DB Marcus Gilchrist (No. 50, 2011, Chargers)—In six seasons with the Chargers and Jets, Gilchrist has been durable (91 of 96 games played) and versatile, playing corner, strong safety, and free safety. He has 10 career interceptions.

C Max Unger (No. 49, 2009, Seahawks)—Unger has two Pro Bowl selections and he was a first-team All-Pro at center in 2012. He was traded to the Saints in 2015 as part of the Jimmy Graham trade and he has continued his solid play in New Orleans.

DL Johnathan Hankins (No. 49, 2013, Giants)—Redskins fans highly coveted the 6-3, 320-lb. Hankins as a solution to the team’s D-line woes in this recent free agency period. But he ended up signing with the Colts.

Redskins picks in this range: Washington has selected two players in this range since 2007. In 2008 they took WR Malcolm Kelly with the 51st pick. The Redskins got a frustrating, injury-plagued two seasons out of him. The Redskins grew frustrated with the play of CB David Amerson (51, 2013) and moved on from him after two years plus two games. The Raiders picked him up and they are quite happy with him. It should be noted that DL Kendall Reyes, signed as a free agent last year and jettisoned after two games, was the 49th overall pick in 2012.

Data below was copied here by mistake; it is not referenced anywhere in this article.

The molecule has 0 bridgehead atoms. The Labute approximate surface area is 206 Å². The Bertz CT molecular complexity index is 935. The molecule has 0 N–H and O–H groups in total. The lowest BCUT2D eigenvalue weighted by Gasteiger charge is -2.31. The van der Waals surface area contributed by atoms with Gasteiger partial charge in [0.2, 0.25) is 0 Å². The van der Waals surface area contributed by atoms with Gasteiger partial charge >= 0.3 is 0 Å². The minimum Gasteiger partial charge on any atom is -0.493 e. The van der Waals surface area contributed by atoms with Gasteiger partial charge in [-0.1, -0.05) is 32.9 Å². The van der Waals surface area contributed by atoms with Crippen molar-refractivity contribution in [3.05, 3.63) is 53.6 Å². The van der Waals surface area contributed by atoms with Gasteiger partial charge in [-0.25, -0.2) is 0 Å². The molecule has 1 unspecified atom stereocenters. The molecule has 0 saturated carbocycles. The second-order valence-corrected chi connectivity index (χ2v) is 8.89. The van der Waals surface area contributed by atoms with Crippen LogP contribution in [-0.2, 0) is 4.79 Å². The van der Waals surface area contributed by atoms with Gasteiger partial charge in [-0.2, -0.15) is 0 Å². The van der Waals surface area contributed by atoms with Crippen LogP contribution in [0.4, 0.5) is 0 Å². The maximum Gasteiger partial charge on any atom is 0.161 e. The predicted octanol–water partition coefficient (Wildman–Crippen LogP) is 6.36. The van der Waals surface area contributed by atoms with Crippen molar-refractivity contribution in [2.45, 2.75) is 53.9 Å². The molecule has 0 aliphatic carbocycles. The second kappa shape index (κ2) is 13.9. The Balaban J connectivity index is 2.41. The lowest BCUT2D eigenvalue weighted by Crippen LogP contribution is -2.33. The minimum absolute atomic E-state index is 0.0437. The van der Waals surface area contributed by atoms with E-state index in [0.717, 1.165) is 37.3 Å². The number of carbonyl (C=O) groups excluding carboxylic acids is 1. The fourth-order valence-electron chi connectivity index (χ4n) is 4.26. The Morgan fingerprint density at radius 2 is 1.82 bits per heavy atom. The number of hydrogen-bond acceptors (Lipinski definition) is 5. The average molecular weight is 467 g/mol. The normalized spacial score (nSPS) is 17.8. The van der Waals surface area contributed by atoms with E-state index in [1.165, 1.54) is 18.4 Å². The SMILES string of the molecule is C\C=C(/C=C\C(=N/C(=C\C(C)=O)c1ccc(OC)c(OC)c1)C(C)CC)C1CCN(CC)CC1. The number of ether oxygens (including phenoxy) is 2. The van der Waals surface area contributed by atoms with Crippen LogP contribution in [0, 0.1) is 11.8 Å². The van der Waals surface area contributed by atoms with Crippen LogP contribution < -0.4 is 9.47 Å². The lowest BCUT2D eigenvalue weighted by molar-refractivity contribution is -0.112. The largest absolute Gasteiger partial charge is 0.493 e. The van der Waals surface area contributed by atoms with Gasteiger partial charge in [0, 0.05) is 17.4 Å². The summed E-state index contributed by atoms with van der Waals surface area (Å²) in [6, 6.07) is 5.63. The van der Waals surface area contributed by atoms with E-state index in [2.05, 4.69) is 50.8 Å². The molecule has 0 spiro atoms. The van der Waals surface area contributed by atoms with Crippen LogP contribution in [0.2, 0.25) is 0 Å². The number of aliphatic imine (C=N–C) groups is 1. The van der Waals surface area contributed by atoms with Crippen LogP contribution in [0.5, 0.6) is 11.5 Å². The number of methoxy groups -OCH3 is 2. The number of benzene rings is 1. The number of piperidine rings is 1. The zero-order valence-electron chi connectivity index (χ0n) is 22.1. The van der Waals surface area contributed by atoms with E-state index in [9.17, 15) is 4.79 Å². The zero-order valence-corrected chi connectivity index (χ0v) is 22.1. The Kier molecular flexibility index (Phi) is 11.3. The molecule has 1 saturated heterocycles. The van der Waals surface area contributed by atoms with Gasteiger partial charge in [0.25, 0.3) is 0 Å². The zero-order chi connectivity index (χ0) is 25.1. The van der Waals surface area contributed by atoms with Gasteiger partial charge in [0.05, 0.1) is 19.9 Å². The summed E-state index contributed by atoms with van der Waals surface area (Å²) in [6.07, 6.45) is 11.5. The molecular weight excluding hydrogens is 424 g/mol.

Stay up to date on the Redskins. Rich Tandler covers the team 365 days a year. Like his Facebook page Facebook.com/TandlerCSN and follow him on Twitter @Rich_TandlerCSN.

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Need to Know: What will the Redskins do after Jonathan Allen's injury?

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Associated Press